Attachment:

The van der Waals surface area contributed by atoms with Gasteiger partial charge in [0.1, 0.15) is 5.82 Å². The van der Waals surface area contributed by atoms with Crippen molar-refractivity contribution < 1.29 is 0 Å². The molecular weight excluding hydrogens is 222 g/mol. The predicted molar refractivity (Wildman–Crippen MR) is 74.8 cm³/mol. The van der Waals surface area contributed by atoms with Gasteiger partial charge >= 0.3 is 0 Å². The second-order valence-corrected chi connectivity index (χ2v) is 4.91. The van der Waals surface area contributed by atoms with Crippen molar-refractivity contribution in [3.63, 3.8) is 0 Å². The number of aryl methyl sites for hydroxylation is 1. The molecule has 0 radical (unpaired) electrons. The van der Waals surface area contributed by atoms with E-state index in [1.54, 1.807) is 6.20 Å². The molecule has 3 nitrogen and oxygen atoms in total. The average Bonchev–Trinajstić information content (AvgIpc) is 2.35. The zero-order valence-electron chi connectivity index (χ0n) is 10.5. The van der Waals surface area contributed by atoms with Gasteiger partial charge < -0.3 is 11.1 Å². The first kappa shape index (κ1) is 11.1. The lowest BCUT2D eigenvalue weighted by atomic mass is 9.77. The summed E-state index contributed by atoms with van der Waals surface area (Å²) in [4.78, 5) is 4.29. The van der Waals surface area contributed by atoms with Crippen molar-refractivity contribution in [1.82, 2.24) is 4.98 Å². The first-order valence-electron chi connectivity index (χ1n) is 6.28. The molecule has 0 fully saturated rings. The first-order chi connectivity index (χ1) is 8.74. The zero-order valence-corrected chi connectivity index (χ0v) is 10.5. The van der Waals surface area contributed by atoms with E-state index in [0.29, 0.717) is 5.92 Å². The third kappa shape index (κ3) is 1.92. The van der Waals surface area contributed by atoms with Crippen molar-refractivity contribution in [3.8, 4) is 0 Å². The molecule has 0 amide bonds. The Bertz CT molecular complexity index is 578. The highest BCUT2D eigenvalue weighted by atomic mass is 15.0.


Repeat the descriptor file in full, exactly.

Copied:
The van der Waals surface area contributed by atoms with Gasteiger partial charge in [0.1, 0.15) is 5.82 Å². The van der Waals surface area contributed by atoms with Crippen molar-refractivity contribution < 1.29 is 0 Å². The molecular weight excluding hydrogens is 222 g/mol. The predicted molar refractivity (Wildman–Crippen MR) is 74.8 cm³/mol. The van der Waals surface area contributed by atoms with Gasteiger partial charge >= 0.3 is 0 Å². The second-order valence-corrected chi connectivity index (χ2v) is 4.91. The van der Waals surface area contributed by atoms with Crippen molar-refractivity contribution in [3.63, 3.8) is 0 Å². The number of aryl methyl sites for hydroxylation is 1. The molecule has 0 radical (unpaired) electrons. The van der Waals surface area contributed by atoms with E-state index in [1.54, 1.807) is 6.20 Å². The molecule has 3 nitrogen and oxygen atoms in total. The average Bonchev–Trinajstić information content (AvgIpc) is 2.35. The zero-order valence-electron chi connectivity index (χ0n) is 10.5. The van der Waals surface area contributed by atoms with Gasteiger partial charge < -0.3 is 11.1 Å². The first kappa shape index (κ1) is 11.1. The lowest BCUT2D eigenvalue weighted by atomic mass is 9.77. The summed E-state index contributed by atoms with van der Waals surface area (Å²) in [4.78, 5) is 4.29. The van der Waals surface area contributed by atoms with Crippen molar-refractivity contribution in [1.82, 2.24) is 4.98 Å². The first-order valence-electron chi connectivity index (χ1n) is 6.28. The molecule has 0 fully saturated rings. The first-order chi connectivity index (χ1) is 8.74. The zero-order valence-corrected chi connectivity index (χ0v) is 10.5. The van der Waals surface area contributed by atoms with E-state index in [0.29, 0.717) is 5.92 Å². The third kappa shape index (κ3) is 1.92. The van der Waals surface area contributed by atoms with Crippen molar-refractivity contribution in [3.8, 4) is 0 Å². The molecule has 0 amide bonds. The Bertz CT molecular complexity index is 578. The highest BCUT2D eigenvalue weighted by atomic mass is 15.0.